Other than the obvious unfortunate reason that I was home early, the trip was amazing. There were nice dinners; that food that I had been missing for months and months was plentiful and in every direction that I looked. The air conditioning and use of my old car in order to go wherever I wanted, whenever I wanted were amazing. I couldn’t put a price or quantifiable value on the time with my family. My nieces didn’t forget me. They warmed up to me and realized who I was again almost immediately.
Everything was so clean. My adorable family had my room spotless and there were fresh sheets!!!! I’m telling you, hand-washed sheets just don’t smell the same. The mountains were incredibly beautiful and I spent a fair amount of time in them just relishing in what I had missed so much. I was able to see old friends, laugh and catch up on their lives. I played my favorite sports, golf and tennis, and wasn’t even that horrible! I went running with my mom and was able to do so without feeling completely harassed and signaled out (other than the fact that the altitude about obliterated me). In fact, I could go anywhere I wanted and perfectly blend in. No one shouted anything at me; no one demanded money or treats and no one made me feel unwelcome. It was bliss.During my visit, I was asked if it was hard to be home, if I was having trouble readjusting. Honestly, I thought that it would be a lot harder. It was too easy to get back into the routine of having my own transportation, speaking English, having a refrigerator, having cold and clean drinking water, sleeping in a comfortable bed not in a pool of my own sweat, taking hot showers every day, seeing my family, and just being back in normal life. However, it wasn’t easy to see the excessive wealth. It was difficult to adjust to the price of things and to realize how much crap everyone has. Driving on the freeway legitimately scared me. The technology everywhere honestly grossed me out. It’s all over the place. I saw multiple groups of people that would sit there, not saying a word to each other, and just be messing around with their gadgets.
Another common series of questions that I was asked by virtually everyone was obviously about my time in Senegal. “How’s Senegal, do you just love it?!” (No, no I don’t. I’m actually not just on an extended vacation there, contrary to popular belief). “What’s Africa like?!” (It’s hot there. If I went past this response, eyes tended to glaze over unless they were my close friends). “So, like, what are you even doing over there?” (Good question. Helping the people? My standard response: Working with underrepresented groups such as women and children and teaching them ways to alleviate their poverty (The typical response to that? Silence. And then, oh…awesome!). “Did you learn that clicking language?” (Um, no). People mean well but ultimately the only ones who truly understand my time in Senegal and what it has been like for me here are my fellow PCV friends.I guess that brings me to the last question that I was consistently asked, “When are you coming home?” This one was a little more difficult for me to answer. Like most PCV’s, I go back and forth every day, such is the rollercoaster life of our emotions here. One day I want to slap every Senegalese person I see in the face (don’t worry, I don’t actually do this) and run all the way back to the states but then the next day, I’m walking around greeting everyone and loving life. For me, I came to Senegal to work, to help people, to make a difference in the world. I knew I would have downtime but I thought that would be minimal compared to my work load. I have found this is not the case. I can’t say though that a part of me didn’t come here for the selfish reasons as well. I know what this experience will do for my professional life as well as my own personal growth that I am going through here.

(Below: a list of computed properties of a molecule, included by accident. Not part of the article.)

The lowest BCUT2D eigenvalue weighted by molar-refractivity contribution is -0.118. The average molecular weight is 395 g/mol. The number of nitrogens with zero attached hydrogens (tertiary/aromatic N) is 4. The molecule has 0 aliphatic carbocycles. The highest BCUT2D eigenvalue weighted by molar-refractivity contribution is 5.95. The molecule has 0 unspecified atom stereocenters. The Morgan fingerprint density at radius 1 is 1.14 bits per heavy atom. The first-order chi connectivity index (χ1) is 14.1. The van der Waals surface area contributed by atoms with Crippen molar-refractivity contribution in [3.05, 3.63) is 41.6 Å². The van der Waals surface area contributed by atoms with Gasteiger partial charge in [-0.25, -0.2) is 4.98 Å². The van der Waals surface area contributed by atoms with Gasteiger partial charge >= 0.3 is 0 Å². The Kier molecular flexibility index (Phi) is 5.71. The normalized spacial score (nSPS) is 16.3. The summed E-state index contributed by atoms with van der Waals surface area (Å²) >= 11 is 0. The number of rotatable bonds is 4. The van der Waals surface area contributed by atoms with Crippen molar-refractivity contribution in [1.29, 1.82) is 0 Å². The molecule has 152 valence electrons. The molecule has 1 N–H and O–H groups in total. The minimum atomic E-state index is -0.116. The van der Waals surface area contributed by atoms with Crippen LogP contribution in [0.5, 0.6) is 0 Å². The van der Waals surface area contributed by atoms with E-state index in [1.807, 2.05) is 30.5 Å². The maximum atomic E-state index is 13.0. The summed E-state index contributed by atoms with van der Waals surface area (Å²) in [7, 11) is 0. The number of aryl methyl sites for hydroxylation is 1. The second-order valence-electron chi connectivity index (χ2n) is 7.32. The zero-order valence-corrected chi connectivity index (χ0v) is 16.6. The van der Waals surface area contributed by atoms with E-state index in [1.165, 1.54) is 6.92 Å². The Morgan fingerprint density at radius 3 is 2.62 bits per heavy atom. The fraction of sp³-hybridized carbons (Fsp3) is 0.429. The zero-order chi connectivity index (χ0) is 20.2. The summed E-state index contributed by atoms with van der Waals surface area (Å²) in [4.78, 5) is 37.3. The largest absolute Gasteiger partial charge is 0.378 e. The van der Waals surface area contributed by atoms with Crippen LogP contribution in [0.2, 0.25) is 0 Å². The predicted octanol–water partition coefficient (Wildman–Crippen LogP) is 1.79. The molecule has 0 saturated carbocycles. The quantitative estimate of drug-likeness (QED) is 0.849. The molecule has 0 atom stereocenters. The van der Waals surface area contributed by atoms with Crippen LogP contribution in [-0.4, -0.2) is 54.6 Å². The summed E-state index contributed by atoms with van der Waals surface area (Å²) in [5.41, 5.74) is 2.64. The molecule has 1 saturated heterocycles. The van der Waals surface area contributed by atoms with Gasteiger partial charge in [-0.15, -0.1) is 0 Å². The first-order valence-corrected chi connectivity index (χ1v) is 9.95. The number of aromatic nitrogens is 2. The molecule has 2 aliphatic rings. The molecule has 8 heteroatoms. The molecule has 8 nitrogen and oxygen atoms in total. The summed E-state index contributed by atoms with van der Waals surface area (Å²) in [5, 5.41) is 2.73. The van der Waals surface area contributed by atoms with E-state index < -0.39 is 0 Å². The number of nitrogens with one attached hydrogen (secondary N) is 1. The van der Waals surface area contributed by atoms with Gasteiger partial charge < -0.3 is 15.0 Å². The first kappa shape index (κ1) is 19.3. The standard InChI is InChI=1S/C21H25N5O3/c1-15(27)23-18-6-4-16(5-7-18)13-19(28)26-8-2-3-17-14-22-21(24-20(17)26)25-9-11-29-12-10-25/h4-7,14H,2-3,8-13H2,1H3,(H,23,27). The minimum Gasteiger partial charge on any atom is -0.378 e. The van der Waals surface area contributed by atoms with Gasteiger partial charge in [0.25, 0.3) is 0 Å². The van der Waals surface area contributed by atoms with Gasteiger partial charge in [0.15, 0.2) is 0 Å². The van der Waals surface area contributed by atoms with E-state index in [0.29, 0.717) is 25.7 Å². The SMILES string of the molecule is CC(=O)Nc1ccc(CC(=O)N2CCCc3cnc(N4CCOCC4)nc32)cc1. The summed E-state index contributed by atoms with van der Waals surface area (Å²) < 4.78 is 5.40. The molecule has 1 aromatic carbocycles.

I think, though, sometimes I forget what I signed up for by coming here. It’s not supposed to be a cakewalk (as one of my good friends here put it). Every day is hard. Every single day is a challenge but what is life anywhere if not a series of different challenges? Yes, I miss everyone and everything familiar to me but my visit home definitely taught me that nothing has changed in the states. Some people have moved away and there are more babies, different jobs, but overall, everyone and everything are exactly the same.I guess the moral of all this insane rambling is that I’m going to do my best to keep pushing on here. The answer to the question is that I don’t know when I’m coming home. I’m not making any promises and I’m just going to try to live simply and take things one day at a time.
Now I’d like to end this on a fun note. You’re probably wondering what in the hell I do with myself amidst all of this downtime that I ramble on and on about. Well, in the past year, I have read over 30 books. I re-read some of my favorite books that if you haven’t read, you need to. These include The Passage, The Terror, The Giver, The Last Lecture, and Under the Dome (among 7 other Stephen King books, him being my favorite author and all). I have watched about 7 different full series of TV shows. New favorites included Modern Family and New Girl along with re-watching one of my favorite series of all time, Arrested Development. I watched around 50 movies. Of course, the best Pixar and Disney were on repeat (Tangled, Up, Wall-E, Toy Story, How to Train Your Dragon, Mulan, etc.). Finally, I wrote. I wrote this blog and I wrote over 100 pages in a journal. I also sat a lot and just reflected. I reflected about many of the things I’ve written here so no need to get into any of that again.Overall, I am so grateful for this journey and what it has taught me about the world and myself. Not many people can say they spent a year in Senegal: learning new languages, dancing, crying, laughing, and just living. I can. And I will never regret it.
Until the next time then,xx